Los Angeles Lakers Not Guaranteeing Starting Spots For Anyone

The Los Angeles Lakers plan to have an open competition for their starting lineup during training camp.

The Los Angeles Lakers look to have a bright future. They are loaded with young talent and a bright head coach in Luke Walton. The front office got an overhaul this season with Magic Johnson being brought back into the fold and Rob Pelinka being hired as general manager.

The Lakers are not used to rebuilding, but there is excitement about what is being put together in Hollywood. The Lakers wrapped up their regular season last week with a 26-56 record.

They were able to accomplish Walton’s goal of ending the season with momentum, as they went on a five-game winning streak near the end of the season; a loss to the Golden State Warriors in the season finale snapped that winning streak.

With the focus now solely on the 2017-18 season, the Lakers can begin their preparations. They are hoping part of those preparations includes a top-three pick in the 2017 NBA Draft. If they do not land in the top-three of the lottery, the pick will be sent to the Philadelphia 76ers.

Whether they add a top pick to the roster or not, one thing is clear; the Lakers will be having an open competition for the starting lineup next season. The Lakers’ goal this season was to grow their young talent, not necessarily trying to win games. There were multiple reasons for doing so, and the Lakers accomplished that goal. They went to great lengths to do so, benching veterans Timofey Mozgov, Luol Deng and eventually Nick Young.

If they want to begin competing for the postseason again, they will need those veterans mixed in with their youngsters. Walton recently expressed that there will be an open competition for the starting five in training camp.

The Lakers have plenty of players worthy of starting. D’Angelo Russell and Jordan Clarkson played well together after the All-Star break once they were given more opportunities with Lou Williams traded and Young eventually shut down.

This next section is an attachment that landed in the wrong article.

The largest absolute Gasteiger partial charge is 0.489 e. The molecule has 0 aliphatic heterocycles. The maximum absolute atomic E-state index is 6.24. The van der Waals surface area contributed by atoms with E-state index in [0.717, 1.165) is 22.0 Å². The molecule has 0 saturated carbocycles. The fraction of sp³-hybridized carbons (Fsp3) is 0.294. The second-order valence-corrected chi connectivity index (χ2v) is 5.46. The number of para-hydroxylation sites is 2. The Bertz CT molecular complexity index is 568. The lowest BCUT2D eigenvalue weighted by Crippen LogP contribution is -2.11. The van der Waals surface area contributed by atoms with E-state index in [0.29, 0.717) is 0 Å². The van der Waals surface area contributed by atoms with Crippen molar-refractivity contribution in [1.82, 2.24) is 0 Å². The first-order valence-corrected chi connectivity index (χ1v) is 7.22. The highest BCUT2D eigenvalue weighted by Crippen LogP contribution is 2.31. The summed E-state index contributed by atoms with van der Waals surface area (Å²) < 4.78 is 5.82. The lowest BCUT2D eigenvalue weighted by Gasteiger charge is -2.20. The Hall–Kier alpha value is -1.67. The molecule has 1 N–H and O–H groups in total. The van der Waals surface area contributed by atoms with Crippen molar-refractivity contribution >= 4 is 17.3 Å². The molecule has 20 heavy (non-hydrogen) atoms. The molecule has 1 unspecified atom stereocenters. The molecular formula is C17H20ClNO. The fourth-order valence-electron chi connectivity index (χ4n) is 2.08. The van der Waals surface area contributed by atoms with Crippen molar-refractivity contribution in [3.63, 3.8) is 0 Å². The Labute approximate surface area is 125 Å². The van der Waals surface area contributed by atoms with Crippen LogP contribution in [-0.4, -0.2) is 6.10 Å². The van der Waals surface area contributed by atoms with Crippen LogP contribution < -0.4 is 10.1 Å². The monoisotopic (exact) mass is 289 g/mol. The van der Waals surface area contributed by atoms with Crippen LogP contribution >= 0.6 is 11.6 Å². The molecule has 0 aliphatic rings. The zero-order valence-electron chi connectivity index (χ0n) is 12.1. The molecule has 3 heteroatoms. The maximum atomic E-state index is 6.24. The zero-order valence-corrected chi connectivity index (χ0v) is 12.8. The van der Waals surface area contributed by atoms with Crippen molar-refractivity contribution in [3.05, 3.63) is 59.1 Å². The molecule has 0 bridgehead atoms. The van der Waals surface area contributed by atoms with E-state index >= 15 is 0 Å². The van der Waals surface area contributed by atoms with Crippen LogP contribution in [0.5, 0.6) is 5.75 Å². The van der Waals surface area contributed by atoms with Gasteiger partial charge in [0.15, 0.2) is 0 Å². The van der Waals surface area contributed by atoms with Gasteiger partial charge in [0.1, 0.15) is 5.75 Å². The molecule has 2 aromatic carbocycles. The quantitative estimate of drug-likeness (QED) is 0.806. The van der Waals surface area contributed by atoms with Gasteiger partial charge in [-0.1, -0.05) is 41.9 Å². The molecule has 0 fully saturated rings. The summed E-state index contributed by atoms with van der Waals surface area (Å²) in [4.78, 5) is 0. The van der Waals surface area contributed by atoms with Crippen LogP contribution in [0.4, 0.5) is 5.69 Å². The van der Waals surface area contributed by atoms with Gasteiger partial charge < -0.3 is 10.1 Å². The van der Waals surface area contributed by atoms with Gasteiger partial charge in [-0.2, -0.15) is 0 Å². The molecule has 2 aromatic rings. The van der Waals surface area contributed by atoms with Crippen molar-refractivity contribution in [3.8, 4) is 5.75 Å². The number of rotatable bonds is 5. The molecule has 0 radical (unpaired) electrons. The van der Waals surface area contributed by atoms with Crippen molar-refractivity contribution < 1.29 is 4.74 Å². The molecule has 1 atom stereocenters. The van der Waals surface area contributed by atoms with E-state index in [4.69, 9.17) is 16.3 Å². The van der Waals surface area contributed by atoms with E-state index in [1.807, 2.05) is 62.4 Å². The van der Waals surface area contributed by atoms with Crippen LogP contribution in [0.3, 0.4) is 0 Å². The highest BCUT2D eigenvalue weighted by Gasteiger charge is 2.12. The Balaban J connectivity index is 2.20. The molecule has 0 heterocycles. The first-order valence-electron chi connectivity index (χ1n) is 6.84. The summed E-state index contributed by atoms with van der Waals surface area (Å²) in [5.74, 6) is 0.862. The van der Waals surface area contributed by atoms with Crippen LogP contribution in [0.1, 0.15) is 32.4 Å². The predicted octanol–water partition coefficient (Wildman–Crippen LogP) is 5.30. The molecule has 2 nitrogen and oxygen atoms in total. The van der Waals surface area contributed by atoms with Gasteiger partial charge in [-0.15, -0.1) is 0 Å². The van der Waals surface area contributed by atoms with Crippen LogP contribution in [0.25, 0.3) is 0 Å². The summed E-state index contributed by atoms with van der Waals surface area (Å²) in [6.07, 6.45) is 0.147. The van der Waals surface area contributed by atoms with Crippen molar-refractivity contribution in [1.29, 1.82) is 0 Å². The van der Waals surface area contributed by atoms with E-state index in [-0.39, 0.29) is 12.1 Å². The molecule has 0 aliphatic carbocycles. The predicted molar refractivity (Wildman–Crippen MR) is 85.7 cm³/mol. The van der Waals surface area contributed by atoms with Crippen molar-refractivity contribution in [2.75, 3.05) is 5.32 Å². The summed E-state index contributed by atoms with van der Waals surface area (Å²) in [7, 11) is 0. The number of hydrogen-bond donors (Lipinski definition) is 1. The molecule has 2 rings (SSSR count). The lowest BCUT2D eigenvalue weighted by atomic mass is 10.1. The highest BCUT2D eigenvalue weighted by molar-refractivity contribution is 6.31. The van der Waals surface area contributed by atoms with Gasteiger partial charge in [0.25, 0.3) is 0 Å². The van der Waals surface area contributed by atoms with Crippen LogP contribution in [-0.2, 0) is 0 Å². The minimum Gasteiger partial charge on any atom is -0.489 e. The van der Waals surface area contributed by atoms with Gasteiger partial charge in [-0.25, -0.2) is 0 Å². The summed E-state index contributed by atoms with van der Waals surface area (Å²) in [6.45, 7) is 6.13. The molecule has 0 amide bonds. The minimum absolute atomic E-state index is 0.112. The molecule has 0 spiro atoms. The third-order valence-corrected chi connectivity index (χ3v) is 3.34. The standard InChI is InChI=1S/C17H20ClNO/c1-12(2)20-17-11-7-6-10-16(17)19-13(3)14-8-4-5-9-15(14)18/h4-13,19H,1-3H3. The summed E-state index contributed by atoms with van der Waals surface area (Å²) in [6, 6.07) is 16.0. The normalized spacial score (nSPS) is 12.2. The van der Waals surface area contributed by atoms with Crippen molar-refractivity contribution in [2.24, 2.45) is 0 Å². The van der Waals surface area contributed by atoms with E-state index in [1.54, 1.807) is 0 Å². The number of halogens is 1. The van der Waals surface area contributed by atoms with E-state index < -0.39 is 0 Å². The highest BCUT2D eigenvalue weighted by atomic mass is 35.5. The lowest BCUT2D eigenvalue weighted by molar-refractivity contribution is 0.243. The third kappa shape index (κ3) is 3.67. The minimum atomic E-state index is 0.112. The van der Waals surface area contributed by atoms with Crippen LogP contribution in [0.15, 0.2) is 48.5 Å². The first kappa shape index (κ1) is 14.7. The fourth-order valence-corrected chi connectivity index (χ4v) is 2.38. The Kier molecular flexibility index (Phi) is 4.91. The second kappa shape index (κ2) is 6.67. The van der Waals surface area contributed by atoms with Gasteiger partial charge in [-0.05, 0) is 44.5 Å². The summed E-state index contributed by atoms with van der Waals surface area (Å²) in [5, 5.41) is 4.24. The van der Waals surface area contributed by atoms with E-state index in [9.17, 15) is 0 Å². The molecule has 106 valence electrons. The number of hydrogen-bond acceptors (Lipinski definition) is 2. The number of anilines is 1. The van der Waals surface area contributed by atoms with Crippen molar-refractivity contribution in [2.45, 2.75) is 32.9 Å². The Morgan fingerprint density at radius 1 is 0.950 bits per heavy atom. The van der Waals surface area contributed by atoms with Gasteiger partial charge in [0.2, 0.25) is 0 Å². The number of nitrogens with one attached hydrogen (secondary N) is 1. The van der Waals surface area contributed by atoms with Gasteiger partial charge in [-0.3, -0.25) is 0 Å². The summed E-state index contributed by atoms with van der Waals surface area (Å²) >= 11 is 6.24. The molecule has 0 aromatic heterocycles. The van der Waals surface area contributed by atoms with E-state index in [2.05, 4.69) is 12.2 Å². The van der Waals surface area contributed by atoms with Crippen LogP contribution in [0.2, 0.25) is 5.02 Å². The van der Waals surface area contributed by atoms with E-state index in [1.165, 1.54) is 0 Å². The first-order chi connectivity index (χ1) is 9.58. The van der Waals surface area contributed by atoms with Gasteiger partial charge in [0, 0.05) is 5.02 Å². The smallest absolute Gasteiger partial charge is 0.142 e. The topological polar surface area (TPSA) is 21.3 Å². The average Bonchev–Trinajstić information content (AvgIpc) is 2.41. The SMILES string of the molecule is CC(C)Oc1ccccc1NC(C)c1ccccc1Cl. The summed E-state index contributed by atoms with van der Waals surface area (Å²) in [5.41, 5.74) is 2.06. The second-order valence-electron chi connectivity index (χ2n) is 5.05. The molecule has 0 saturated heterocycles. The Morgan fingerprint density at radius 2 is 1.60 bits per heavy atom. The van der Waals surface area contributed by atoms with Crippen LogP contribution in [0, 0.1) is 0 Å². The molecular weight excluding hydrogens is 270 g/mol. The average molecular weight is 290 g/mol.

Russell averaged 18.5 points and 5.0 assists per game on 42.5 percent shooting after the All-Star break, increasing his numbers from 14.2 points and 4.7 assists per game on 39.2 percent shooting prior to that. Clarkson increased his scoring average from 13.7 before the break to 17.2 after. Brandon Ingram, who benefited from Deng being shut down, went from eight points on 36.3 percent shooting before the break to 13.2 per game on 47.5 percent afterward.

Arguably the biggest increase came from rookie Ivica Zubac. Zubac, who the Lakers selected with the 32nd pick in the 2016 NBA Draft, played a lot more than he was expecting to in his rookie season.

“I expected it to take more time to help a team,” said the 20-year-old Zubac. “I didn’t expect to play as much this season as I played. As soon as I got my chance, I showcased my skill and tried to help my team.”

In 12 games, Zubac averaged 11.1 points on 57.1 percent from the field, adding 4.8 rebounds per game. An ankle injury ended his season early, but he showcased his skills.

Zubac will face stiff competition from Mozgov in training camp for the starting spot. Mozgov signed a four-year, $64 million deal with the Lakers last offseason. It was a peculiar signing given the state of the Lakers, but Mozgov is a solid starter in the NBA.

Mozgov doesn’t believe that Zubac is definitely ready to be a starter, as he would like to start for the Lakers again next season.

Zubac believes otherwise, saying he knows he can start. He played very well when given a chance in March after Mozgov was shut down. But he knows that he will have to perform if he wants to earn the starting spot.

“I don’t think Luke thinks there’s a guy that will start every position,” Zubac said. “I think the positions will be open. Whoever plays open and whoever can help the team win, that will be the guy that’s going to start.”

The Lakers will be a fun team to watch leading up to the 2017-18 team. They have a lot of young talent and a front office that looks like they will provide them the tools to flourish. If the Lakers keep their first round pick this season, they will have an excellent opportunity to add even more talent to their young core.

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